Best Women's Erotica of the Year Volume 1

By: Rachel Kramer Bussel

The carriage stops in front of the Wentworths’ Fifth Avenue mansion. Upon entering I see the Wentworths’ drawing room has been transformed into a proper spirit parlor with long, plum-colored drapes hanging from the walls, and creamy tapers flickering in the candelabras. Eight women and three bewhiskered older gentlemen surround a circular table. The hearth is unlit, I notice. How odd on a January night.

“Ladies, gentlemen.”

He enters. Twenty-five years or so, with longish brown hair and a smile that is like the sun rising over the trees. So handsome yet so innocent he looks, as if unaware of his charm. Which is how I know he’s a rake.

“I am Theobald Moore,” he says. “Your master of ceremonies tonight while we await Madame Morgana.”

Clearly he is the lure to bring in the ladies. His beautiful smile, his animal vitality, are the only sparks of life in this sepulchral room.

Ora is fairly wriggling in her seat. Theo kisses her hand. He asks who she would like to hear from and she mentions a former teacher from her finishing school. Then his hazel eyes connect with mine. I forbid myself to smile but I can’t help it, and he laughs.

“I had a feeling you and I would meet,” he says, taking my hand. A true dandy, he smells faintly of bergamot and lavender. “I had a vision of a young raven-haired beauty who would grace our séance.”

Some of the women look quite impressed with this. But Lady Wentworth sniffs; she’s disliked me since I spurned the hand of her nephew several years ago.

“And who have you lost, Miss…?”

“Mrs. Pond. I am here only for my cousin.”

“Elizabeth has lost her husband,” Ora says, for she can never be quiet. “Six years now.”

“A widow,” he says. “Six years. Such a long time.” And though he looks suitably sympathetic, his eyes hold mine in a way that says he understands just how long I’ve been waiting—and what I’ve been waiting for.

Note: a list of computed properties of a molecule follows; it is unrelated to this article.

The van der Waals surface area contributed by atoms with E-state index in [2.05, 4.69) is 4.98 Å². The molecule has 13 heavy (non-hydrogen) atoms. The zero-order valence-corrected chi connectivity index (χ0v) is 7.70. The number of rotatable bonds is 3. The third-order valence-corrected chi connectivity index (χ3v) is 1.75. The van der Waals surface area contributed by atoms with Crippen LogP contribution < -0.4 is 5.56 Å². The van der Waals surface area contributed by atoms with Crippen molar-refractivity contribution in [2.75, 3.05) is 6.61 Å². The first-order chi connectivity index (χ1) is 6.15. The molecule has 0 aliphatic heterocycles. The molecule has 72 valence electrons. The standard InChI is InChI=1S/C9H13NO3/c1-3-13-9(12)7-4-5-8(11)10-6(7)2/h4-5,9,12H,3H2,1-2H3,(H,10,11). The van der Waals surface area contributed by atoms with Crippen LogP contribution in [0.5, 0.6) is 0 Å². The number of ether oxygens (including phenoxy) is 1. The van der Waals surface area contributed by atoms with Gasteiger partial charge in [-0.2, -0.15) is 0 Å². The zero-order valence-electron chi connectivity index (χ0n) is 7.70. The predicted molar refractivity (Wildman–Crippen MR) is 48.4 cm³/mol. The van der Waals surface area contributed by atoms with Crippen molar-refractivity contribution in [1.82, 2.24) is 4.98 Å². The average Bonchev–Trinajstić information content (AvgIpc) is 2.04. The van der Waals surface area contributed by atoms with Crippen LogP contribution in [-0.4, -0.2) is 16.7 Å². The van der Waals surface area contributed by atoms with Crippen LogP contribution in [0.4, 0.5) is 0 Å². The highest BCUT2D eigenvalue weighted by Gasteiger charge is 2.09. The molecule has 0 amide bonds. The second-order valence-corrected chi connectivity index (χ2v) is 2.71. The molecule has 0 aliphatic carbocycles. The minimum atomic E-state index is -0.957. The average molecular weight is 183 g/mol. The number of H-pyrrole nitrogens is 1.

Madame Morgana sweeps into the room. She’s dressed primly in black calico and a lace collar fasted by an ivory brooch, but her pale eyes regard us disdainfully.

“My dear friends,” she begins. “Tonight is a celebration of the gifts of the sages of the ages. Clairvoyance, crystal-gazing, mesmerism, chiromancy and above all, spiritualism. I was born with the ability to communicate with departed souls. Today, trained by the masters of alchemy, divination and magic, I will humbly serve as your conduit to your loved ones in the beyond.”

I glance at Theobald. He smiles winsomely.

“Now I must ask you to place both hands on the table,” Madame Morgana says.

An array of hands circle the velvet-covered table—veined, smooth, puffy, jeweled—just before Theo extinguishes the flames. The drawing room is plunged into blackness.

Ora’s hand gropes for mine in the eerie atmosphere. “Something brushed the back of my neck!” gasps Mrs. Rutledge. A moment later another woman cries, “It touched my hand!” There does seem to be a chill in the drawing room, but is it a ghostly presence or simply a cold room with no fire?

Something trails across my shoulder. But these aren’t the ephemeral hands of a spirit. These fingers are hot and dry and purposeful as they stroke my neck.

A shivery thrill shoots through me.

Theo’s fingers gently circle my ears. An odd thing, but it awakens my nerves and reminds me that I have not been touched by a man in years. Next his hands slide down my throat and over my collarbone. There they hesitate, perhaps waiting for my protest, but at my silence, his fingertips continue their descent into my décolletage.

My face flames, yet I arch my back, signaling him to continue. Inside the velvet bodice of my dress his fingers go. Into my corset and chemise until he cups my breasts. My skin prickles with heat. I can’t be allowing this, a stranger touching me in a dark room even as I’m surrounded by matrons who could ruin me.

His mouth brushes my neck. He rolls my nipples back and forth until they’re stiff, then pulls on them lightly. I begin to shake.

“Spirit, if you are here, speak to us!” Madame Morgana cries.

My petticoats rustle as his hands move lower.

Madame Morgana says again, warningly, “Spirit, are you here?”

The hands withdraw. An odd moan fills the other end of the room, followed by a rustle, and a small, veiled white form moves into the room. Ora squeezes my hand as the spectral figure moves closer, almost glowing in the dark.

“Spirit” speaks in a feminine, childlike voice, with predictions for us all. Various loved ones send wishes from the beyond. Ora will marry a rich gentleman from Chicago. And me, well, I am going to go on a great adventure in a world that is both nearby and faraway.

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